IT continues to show signs of recovery, even as the rest of the economy remains in the doldrums. Will the good news continue? And if so, what does that mean for IT jobs?
Let's get real: Probably only a handful of European bankers know for sure. Barring a global financial collapse, however, the outlook for IT jobs looks pretty darn good based on the results of recent surveys. No doubt you have questions. We've done our best to produce answers to the five most obvious ones.
Question: Will IT budgets increase this year?
Answer: It sure looks that way.
According to Gartner, worldwide IT spending will increase 7.1 percent this year to $3.7 trillion -- up from its earlier estimates of 5.6 percent. Why? Because enterprises will be spending even more on cloud migration, IT services, and telecom. Boosting productivity and cutting costs -- the No. 1 agenda item for CIOs in 2010 -- is now No. 4 on the list, according to a recent survey conducted by the Society for Information Management (SIM).
That good news should continue, at least over the short term. Half of the 220 firms surveyed by Nucleus Research say they plan to increase their IT spend for 2012, while only 10 percent plan to trim their budgets.
Question: Does that mean my job is safe?
Answer: More so than usual!
A SIM survey of 275 organizations shows staff turnover averaging just a hair over 7 percent for 2011. That's one of the lowest numbers over the last decade, says Jerry Luftman, lead researcher for the SIM survey and a professor at the Stevens Institute of Technology.
The biggest reason: Boomers are putting off retirement due to economic woes, while restless IT nomads are choosing to stay put for the time being. Also, says Luftman, the prospects for new hires are excellent.
Question: Will my IT job be shipped offshore?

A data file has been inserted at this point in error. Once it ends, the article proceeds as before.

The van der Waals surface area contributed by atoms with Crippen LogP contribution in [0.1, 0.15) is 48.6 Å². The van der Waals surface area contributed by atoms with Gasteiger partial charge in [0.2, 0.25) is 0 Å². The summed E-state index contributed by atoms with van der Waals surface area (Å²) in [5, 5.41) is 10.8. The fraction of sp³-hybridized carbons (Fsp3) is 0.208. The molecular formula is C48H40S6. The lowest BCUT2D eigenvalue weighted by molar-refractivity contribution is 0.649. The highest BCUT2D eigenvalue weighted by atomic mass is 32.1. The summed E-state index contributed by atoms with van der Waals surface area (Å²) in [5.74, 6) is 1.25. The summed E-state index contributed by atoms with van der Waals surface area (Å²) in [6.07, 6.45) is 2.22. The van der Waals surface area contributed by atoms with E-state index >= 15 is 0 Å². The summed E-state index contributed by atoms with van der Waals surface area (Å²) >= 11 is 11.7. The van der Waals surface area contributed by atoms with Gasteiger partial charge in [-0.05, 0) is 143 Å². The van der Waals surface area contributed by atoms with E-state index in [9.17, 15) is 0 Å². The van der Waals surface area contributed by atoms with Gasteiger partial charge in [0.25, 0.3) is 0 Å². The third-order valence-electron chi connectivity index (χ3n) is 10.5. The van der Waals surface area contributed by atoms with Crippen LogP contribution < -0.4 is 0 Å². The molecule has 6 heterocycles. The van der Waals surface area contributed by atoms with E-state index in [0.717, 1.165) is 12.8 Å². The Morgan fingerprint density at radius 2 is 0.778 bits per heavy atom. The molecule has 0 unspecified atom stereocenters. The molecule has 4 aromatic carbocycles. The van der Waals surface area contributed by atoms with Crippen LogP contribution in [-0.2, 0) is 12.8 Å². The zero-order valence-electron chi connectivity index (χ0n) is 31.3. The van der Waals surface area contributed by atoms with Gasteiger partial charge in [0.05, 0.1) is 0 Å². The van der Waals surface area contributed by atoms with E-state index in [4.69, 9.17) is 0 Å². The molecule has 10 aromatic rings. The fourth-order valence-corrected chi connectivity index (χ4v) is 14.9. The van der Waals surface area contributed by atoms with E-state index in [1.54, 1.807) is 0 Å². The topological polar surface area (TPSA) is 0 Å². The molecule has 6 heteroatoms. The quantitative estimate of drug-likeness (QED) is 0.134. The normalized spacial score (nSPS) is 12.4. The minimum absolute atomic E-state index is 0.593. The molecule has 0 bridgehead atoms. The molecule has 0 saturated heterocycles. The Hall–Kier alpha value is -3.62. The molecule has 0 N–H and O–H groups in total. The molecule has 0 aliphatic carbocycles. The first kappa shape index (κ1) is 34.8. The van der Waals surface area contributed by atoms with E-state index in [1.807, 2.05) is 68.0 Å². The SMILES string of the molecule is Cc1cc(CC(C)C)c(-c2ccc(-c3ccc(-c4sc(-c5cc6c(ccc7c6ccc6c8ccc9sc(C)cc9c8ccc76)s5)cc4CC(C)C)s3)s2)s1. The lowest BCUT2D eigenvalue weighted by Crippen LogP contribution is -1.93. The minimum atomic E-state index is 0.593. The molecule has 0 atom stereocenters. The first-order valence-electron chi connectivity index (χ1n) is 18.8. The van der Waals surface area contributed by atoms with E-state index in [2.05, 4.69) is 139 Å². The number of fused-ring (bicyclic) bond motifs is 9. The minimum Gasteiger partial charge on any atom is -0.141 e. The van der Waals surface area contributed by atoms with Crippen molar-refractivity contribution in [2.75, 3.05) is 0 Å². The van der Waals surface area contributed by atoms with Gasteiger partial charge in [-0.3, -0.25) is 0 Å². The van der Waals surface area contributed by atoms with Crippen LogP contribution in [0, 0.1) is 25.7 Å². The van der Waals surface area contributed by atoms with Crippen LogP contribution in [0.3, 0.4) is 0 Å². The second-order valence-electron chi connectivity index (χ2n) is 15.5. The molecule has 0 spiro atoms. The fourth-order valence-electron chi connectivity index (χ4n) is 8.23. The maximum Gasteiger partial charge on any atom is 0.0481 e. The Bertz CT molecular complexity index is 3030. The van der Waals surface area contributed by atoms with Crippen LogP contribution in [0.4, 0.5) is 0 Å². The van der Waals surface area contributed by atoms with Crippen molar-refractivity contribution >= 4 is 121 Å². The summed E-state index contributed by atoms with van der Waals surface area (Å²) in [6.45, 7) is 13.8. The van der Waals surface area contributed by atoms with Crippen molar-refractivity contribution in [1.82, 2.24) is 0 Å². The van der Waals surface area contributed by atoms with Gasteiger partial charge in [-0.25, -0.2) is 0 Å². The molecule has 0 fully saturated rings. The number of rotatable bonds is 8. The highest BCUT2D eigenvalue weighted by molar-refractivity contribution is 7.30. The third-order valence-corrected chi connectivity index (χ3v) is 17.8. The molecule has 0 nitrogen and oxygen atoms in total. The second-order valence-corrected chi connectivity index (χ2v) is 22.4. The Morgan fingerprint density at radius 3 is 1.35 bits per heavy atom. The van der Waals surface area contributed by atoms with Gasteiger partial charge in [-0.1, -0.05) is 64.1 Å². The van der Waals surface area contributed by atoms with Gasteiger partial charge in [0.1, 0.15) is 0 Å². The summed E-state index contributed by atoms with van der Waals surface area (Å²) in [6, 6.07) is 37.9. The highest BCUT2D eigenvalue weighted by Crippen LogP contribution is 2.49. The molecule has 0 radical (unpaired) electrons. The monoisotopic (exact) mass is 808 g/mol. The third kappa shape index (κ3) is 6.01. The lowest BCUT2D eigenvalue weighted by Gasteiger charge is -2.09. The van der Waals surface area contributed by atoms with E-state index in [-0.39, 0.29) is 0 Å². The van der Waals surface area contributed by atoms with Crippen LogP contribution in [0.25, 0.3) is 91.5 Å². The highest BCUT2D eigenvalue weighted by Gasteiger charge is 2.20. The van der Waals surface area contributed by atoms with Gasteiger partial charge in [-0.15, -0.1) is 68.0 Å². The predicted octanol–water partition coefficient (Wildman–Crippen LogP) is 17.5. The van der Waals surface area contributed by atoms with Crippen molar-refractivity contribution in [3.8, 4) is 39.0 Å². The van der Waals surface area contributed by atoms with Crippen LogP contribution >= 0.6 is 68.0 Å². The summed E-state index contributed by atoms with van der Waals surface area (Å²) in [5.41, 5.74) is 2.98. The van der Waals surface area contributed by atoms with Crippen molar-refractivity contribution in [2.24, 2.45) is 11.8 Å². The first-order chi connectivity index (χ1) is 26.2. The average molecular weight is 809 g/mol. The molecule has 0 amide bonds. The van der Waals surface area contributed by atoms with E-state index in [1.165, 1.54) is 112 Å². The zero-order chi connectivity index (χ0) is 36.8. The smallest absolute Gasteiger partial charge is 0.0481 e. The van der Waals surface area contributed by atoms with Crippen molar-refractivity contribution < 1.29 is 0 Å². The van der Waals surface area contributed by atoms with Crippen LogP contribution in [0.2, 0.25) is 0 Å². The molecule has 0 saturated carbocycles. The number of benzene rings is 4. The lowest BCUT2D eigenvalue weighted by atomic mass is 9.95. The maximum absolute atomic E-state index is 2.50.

Answer: Probably not.
Two-thirds of the firms surveyed by SIM already offshore at least some part of their IT infrastructure. That number is expected to increase only slightly in 2012.
At the same time, the value of offshore contracts during the second quarter of this year dropped by 18 percent, according to sourcing advisory firm TPI. While the number of offshore contracts is relatively stable, companies are awarding fewer big contracts to outside firms. If an organization hasn't already offshored your position, odds are good it won't.
Question: Will I be taking any more of that money home in my paycheck?
Answer: Probably so.
There's good news for IT pros who've seen their pay stagnate during the recession. According to that SIM survey, two-thirds of companies intend to bump salaries up in 2012, while 27 percent plan to hold the line. Just 6 percent say they'll slash earnings for IT workers.
Question: Will I get the chance to succeed my boss?
Answer: Maybe not.
While it's certainly possible IT managers will ascend to the CIO's chair, they may have to leave their current organization to get there. The SIM survey indicates more firms are looking outside the company to hire their next tech chief. Last year, 42 percent of CIOs were hired from within the organization, the vast majority of them from inside IT. In 2011, that number dropped to 35 percent.
Better news: If you make it to the C-suite, you're likely to have more clout. More CIOs are reporting directly to the CEO than ever before -- some 49 percent of all those surveyed in 2011, up from 44 percent the year before. During the recession, more CIOs reported directly to CFOs, says Luftman, as organizations tried to keep a lid on costs.
A direct connection to the chief executive is a sign of organizational maturity, he adds. Business and IT are more likely to be aligned, giving the CIO more influence over the ultimate success of the enterprise.
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